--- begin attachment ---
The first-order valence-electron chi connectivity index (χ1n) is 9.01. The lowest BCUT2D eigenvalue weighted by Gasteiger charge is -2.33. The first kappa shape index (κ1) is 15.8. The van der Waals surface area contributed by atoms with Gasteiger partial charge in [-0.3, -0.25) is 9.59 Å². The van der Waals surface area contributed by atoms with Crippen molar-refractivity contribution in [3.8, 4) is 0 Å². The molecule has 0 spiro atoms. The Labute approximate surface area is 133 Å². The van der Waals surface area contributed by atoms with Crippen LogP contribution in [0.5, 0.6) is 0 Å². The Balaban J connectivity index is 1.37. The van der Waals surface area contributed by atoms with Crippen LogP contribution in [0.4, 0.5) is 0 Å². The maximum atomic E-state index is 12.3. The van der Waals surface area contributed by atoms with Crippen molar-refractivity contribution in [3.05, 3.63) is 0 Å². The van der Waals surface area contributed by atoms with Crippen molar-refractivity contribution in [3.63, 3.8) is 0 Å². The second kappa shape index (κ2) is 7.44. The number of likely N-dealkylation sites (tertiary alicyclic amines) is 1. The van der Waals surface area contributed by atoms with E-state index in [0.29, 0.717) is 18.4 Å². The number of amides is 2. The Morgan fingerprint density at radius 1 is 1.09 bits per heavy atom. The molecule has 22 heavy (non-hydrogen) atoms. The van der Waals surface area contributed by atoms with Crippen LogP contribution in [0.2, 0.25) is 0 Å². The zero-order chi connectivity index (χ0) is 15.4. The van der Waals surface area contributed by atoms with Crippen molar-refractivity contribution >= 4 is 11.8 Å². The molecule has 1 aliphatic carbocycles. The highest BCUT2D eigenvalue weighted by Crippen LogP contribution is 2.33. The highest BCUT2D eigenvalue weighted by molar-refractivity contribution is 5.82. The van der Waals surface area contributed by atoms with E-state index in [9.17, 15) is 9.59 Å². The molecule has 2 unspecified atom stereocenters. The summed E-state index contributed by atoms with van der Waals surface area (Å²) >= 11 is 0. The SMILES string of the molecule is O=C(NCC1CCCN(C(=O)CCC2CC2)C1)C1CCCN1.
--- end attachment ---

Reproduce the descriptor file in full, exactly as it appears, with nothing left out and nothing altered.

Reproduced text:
The first-order valence-electron chi connectivity index (χ1n) is 9.01. The lowest BCUT2D eigenvalue weighted by Gasteiger charge is -2.33. The first kappa shape index (κ1) is 15.8. The van der Waals surface area contributed by atoms with Gasteiger partial charge in [-0.3, -0.25) is 9.59 Å². The van der Waals surface area contributed by atoms with Crippen molar-refractivity contribution in [3.8, 4) is 0 Å². The molecule has 0 spiro atoms. The Labute approximate surface area is 133 Å². The van der Waals surface area contributed by atoms with Crippen LogP contribution in [0.5, 0.6) is 0 Å². The Balaban J connectivity index is 1.37. The van der Waals surface area contributed by atoms with Crippen LogP contribution in [0.4, 0.5) is 0 Å². The maximum atomic E-state index is 12.3. The van der Waals surface area contributed by atoms with Crippen molar-refractivity contribution in [3.05, 3.63) is 0 Å². The van der Waals surface area contributed by atoms with Crippen molar-refractivity contribution in [3.63, 3.8) is 0 Å². The second kappa shape index (κ2) is 7.44. The number of likely N-dealkylation sites (tertiary alicyclic amines) is 1. The van der Waals surface area contributed by atoms with E-state index in [0.29, 0.717) is 18.4 Å². The number of amides is 2. The Morgan fingerprint density at radius 1 is 1.09 bits per heavy atom. The molecule has 22 heavy (non-hydrogen) atoms. The van der Waals surface area contributed by atoms with Crippen LogP contribution in [0.2, 0.25) is 0 Å². The zero-order chi connectivity index (χ0) is 15.4. The van der Waals surface area contributed by atoms with Crippen molar-refractivity contribution >= 4 is 11.8 Å². The molecule has 1 aliphatic carbocycles. The highest BCUT2D eigenvalue weighted by Crippen LogP contribution is 2.33. The highest BCUT2D eigenvalue weighted by molar-refractivity contribution is 5.82. The van der Waals surface area contributed by atoms with E-state index in [9.17, 15) is 9.59 Å². The molecule has 2 unspecified atom stereocenters. The summed E-state index contributed by atoms with van der Waals surface area (Å²) >= 11 is 0. The SMILES string of the molecule is O=C(NCC1CCCN(C(=O)CCC2CC2)C1)C1CCCN1.